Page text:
I could see that these guys weren’t bodyguards, and they didn’t look much like store security, either. At least they weren’t wearing uniforms or anything. While one of them asked Stacey, “Is this guy bothering you, Ms. Dash? You want maybe we should work his sorry @$$ over?”
The other didn’t wait for an answer, he just pounced on poor Bryan like a lion on a mouse. Bryan didn’t even have any time to react, to try to defend himself, or to get away. One moment he was in Stacey’s face, the next he was face down on the floor beneath a good quarter-ton of angry male fandom.
I couldn’t budge the guy off poor Bryan, but I did what I could. When the guy raised his fist into the air to pound poor Bryan, I grabbed it and held it there. Stacey was standing about five feet away, looking terrified at what was unfolding there in front of her. Once she saw the guy’s fist just stop in midair, and the terrified look on his face, she took off screaming.
*Just great,* I thought. *There goes my chance to make him think Stacey is doing this.* Then, making my voice as mean sounding as I could, I whispered in the man-mound’s ear, “You’d better get up off him and leave this second, fella, or you’ll be screamin’ worse than Pretty-Girl, there.”
He jumped up, much faster than I would have thought somebody his size could move, and hightailed it out of the store. Bryan lay there moaning and groaning, looking just like Beetle Bailey from the comics after Sarge had worked him over.
Before I could tell Bryan I was there, or try somehow to get him some help, the store security guards were there. They took one look at Bryan and called 911. Then they stood guard over him, like they were afraid somebody else would beat Bryan even worse, so I never got to tell him that I was there.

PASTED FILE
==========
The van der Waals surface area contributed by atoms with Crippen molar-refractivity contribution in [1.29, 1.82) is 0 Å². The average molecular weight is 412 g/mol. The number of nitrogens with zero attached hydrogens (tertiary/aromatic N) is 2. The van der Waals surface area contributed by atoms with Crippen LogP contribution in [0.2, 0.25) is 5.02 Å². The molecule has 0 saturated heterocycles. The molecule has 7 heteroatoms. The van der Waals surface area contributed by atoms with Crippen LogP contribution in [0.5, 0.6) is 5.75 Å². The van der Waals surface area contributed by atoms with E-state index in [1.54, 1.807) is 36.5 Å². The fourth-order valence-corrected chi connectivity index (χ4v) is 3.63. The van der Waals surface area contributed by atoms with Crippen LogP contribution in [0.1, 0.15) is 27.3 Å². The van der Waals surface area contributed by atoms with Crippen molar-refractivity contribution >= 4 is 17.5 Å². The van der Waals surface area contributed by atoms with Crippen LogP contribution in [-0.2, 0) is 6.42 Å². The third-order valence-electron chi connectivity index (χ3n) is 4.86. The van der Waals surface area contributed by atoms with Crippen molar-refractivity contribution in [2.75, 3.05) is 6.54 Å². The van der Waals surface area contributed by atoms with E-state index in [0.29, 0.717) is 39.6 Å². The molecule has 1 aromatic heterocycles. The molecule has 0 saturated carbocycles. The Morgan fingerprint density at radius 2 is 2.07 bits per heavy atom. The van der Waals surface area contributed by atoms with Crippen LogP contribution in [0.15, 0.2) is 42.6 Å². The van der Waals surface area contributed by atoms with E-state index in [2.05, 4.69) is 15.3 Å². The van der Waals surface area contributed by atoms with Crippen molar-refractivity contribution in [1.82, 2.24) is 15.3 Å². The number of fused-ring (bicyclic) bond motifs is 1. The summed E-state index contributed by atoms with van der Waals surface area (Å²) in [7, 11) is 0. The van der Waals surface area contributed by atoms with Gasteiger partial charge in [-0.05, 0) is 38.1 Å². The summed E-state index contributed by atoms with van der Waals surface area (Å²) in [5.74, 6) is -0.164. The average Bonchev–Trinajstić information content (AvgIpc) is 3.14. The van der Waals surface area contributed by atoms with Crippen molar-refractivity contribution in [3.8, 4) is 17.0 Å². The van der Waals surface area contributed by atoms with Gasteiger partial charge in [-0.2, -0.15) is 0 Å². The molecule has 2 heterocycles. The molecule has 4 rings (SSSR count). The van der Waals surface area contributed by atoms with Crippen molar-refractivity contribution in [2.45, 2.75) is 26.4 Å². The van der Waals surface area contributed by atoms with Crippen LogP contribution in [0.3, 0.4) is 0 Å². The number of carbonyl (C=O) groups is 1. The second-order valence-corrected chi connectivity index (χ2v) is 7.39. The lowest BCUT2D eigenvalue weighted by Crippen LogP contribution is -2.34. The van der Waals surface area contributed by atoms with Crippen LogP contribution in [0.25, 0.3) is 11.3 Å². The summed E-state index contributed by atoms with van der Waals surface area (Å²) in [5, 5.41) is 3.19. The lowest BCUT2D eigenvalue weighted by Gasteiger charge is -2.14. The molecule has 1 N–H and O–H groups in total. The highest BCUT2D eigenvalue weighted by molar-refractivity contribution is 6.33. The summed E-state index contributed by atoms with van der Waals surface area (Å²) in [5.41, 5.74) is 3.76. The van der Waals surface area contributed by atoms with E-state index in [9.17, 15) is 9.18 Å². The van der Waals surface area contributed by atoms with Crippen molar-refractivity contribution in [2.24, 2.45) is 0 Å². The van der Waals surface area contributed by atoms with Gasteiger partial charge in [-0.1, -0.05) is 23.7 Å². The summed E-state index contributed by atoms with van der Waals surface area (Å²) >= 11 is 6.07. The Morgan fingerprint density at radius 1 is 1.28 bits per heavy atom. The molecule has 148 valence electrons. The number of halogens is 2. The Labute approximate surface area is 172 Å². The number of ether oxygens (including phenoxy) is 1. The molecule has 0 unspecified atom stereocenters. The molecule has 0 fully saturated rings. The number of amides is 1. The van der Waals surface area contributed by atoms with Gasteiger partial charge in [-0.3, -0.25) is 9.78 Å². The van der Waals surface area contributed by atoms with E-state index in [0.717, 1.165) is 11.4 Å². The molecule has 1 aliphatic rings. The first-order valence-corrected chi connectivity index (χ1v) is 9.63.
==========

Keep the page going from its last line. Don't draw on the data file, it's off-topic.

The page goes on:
The EMT’s got there and took Bryan to Jacobi Hospital. The cops that came to the store with the ambulance left their car doors open when they went into the store (NYC cops are getting sloppy; you’d think after the Diallo mess they’d tighten up their act), so I had no problem getting to the hospital, though when we reached the hospital I had to climb into the front seat and then out the front passenger door window to get out of the car.
Again, they stood guard over Bryan at the hospital, so it wasn’t until he was given a room for overnight observation that I could even let him know that I was there.
As soon as the nurse left the room, I walked over to the bed. I absentmindedly brushed against his foot when I approached the bed.
“Val?” he mumbled. “Is that you?”
“It’s me, Bryan. How do you feel?”
“Like I’ve been run over by a freight train.”
“I wish I could have stepped in sooner to pull that guy off you,” I said, “but I couldn’t get to him any earlier.”
“That was you?” he whispered.
“Yeah. Didn’t you– that’s right, he had you face down. You couldn’t see anything.”
“I heard a voice threatening the guy,” he whispered again, “but I wasn’t really paying any attention. I didn’t recognize your voice.”
“Uh, well,” I started, a little embarrassed, “you were busy getting beat up at the time. And it’s all my fault.”
“What do you mean?” he said.
“You thought Stacey was me, so that means all this is my fault. I’m gonna make it up to you somehow,” I said.
“You don’t have to make up anything,” he said. The nurses must have heard him talking, because one of them peeked into the room.
“You all right in here, Mr. Doe?” she said.
“Yeah, I’m OK,” he said.